Bruce Willis plays against his tough guy image as James Cole, a shellshocked time traveller sent from a dystopian future back to the 90’s to do some cosmic R&D and figure out how a mysterious super virus wiped out almost all of humanity, forcing the rest into subterranean catacombs. Time travel doesn’t seem to be an exact science for these folks though, as they repeatedly send him to the wrong era after which he’s dumped in a mental hospital where, naturally, no one believes who he really is. Or is he even who he thinks he is? Madeleine Stowe is Kathryn Reilly, the psychiatric anthropologist assigned to his case, and Brad Pitt in one demon of a performance plays terminal odd duck Jeffrey Goines, a man whose lunatic ramblings start to sound eerily on point. The mystery of the virus sort of takes a backseat to Willis’s journey through the past, present, future and all times in between, Gilliam loves taking pause to see how he interacts with the world around him and hold scenes for a while until we get a real sense of world building. The moment James hears music for the first time is a showstopper, and the way Willis handles it is not only one of his finest moments as an actor but also a showcase of the craft in itself. Stowe always radiates fierce beauty and compassion in her work, she’s a grounding force of reason and empathy here, while Pitt takes a hyped up Joker approach to his role that takes you off guard while constantly keeping you in the dark about who he really is, the guy says nothing while blurting out everything. Others dart in and out of their story, with appearances from Christopher Plummer, Frank Gorshin, Joseph McKenna, Jon Seda, Harry O’ Toole, LisaGay Hamilton, Christopher Meloni, Bart the Bear and a super creepy David Morse.

I love this film to bits, I think it’s Gilliam’s best work and is definitely my favourite, there is just so much going on both front n’ centre and in the background. It’s a thrilling adventure story, narratives about time travel are always my bag, but it also looks at Willis’s character from a careful psychological perspective. What would time travel do to someone’s state of mind, and how would they react in the long run. Themes of reality versus dreams and imagination are present, and a gnawing sense that it could all be made up. “Maybe you are just a carpet cleaning company and this is all in my head”, James laments through a payphone that transcends space time barriers. Gilliam certainly likes to play with notions of uncertainty and self doubt when it comes to the Sci-Fi aspects, and he isn’t afraid to boldly place in a hauntingly elliptical ending that doesn’t satisfy or resolve, and if anything lingers in our thoughts for a long while, like that elusive dream I mentioned above. Gilliam almost couldn’t get this film made, there were issues with everything from script to special effects to reported studio interference, but I thank the stars that it all worked out in the end, for it is his masterpiece.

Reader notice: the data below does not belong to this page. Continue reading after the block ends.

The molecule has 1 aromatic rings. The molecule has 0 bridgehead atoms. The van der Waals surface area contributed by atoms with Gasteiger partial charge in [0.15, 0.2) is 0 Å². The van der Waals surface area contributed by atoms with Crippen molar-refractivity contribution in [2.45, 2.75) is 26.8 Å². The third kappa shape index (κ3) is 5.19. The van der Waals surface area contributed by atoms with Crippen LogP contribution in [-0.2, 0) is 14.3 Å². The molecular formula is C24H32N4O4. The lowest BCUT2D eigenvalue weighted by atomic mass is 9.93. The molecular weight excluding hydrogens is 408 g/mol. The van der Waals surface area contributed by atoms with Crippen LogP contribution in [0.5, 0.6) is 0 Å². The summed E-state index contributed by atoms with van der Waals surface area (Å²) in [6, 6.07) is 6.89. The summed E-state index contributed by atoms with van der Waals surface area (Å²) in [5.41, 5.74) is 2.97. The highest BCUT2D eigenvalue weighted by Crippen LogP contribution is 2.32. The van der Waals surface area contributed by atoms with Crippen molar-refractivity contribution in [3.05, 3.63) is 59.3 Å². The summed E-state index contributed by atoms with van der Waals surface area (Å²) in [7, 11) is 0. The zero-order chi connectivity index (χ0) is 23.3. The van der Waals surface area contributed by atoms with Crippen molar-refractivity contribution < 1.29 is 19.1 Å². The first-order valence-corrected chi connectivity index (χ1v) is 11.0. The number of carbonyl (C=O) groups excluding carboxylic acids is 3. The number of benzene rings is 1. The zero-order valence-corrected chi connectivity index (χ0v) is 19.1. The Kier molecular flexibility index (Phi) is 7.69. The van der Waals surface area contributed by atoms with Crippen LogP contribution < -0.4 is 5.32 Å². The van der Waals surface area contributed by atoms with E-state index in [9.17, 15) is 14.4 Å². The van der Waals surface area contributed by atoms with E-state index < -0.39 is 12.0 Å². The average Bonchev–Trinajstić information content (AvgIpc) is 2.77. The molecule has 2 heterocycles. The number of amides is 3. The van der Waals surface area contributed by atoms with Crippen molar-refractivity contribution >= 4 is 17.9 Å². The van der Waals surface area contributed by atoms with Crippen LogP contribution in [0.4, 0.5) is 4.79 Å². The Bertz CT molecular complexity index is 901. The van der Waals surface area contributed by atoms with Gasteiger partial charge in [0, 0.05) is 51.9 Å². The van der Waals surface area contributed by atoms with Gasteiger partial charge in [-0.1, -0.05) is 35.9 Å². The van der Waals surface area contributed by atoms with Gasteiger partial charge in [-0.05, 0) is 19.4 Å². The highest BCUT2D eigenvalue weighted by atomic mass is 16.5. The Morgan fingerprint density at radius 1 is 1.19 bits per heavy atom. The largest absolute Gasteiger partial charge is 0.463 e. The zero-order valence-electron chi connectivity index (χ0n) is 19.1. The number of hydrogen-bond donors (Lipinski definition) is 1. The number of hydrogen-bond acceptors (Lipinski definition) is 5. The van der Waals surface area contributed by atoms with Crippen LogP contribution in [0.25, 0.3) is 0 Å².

-Nate Hill

Mike Figgis’s Cold Creek Manor

Mike Figgis’s Cold Creek Manor is one of those lurid thrillers that got absolutely shit on by critics, but I’ve always enjoyed its steely, mean spirited edge and nasty central antagonist performance from Stephen Dorff. There’s also the atmospheric locales of rural Ontario that add to the vibe, as well as the high pedigree class of actors you wouldn’t normally see in something this knowingly low brow. Dennis Quaid plays Cooper Tillson, a family man forced to move to the sticks for work. He buys up an ancient house in the woods with a lot of history behind it and some psychological baggage that’s not forgotten so easily. Dorff is Dale Massie, previous inhabitant and local roughneck who hates the idea of big city boy Quaid and his clan taking up roost in his former digs, probably because it stirs up past trauma for him and induces the scary, pissed off state he spends most of the film in. Quaid’s wife (Sharon Stone) and kids including a very young Kristen Stewart, start to get routinely creeped out when Dorff shows up more and more, insinuating his way into their collective idyllic country lives, until he gets downright violent and Quaid is forced to unlock the secrets of the manor to protect his family. Christopher Plummer has a barely coherent appearance as Dorff’s bedridden, dementia addled father, a deeply unnerving cameo if I’ve ever seen one. Spunky Juliette Lewis plays the local hoe-bag who openly mocks Quaid & Clan too. Ultimately this is glossy trash and they marketed it with trailers that made it seem like a straight up horror or supernatural thing, when in reality it’s much more of a stalker thriller, which is alright too, if you have a villain as intense as glowering, seething Dorff. It certainly doesn’t warrant the shit storm of bad reviews it’s amassed though, there’s fun to be had if you approach it with a popcorn movie mindset, and with that cast alone at least you get to watch them do their thing. Hey, at least it’s light years better than that fucking Dream House thing with Daniel Craig.

-Nate Hill

Stephen King’s Dolores Claiborne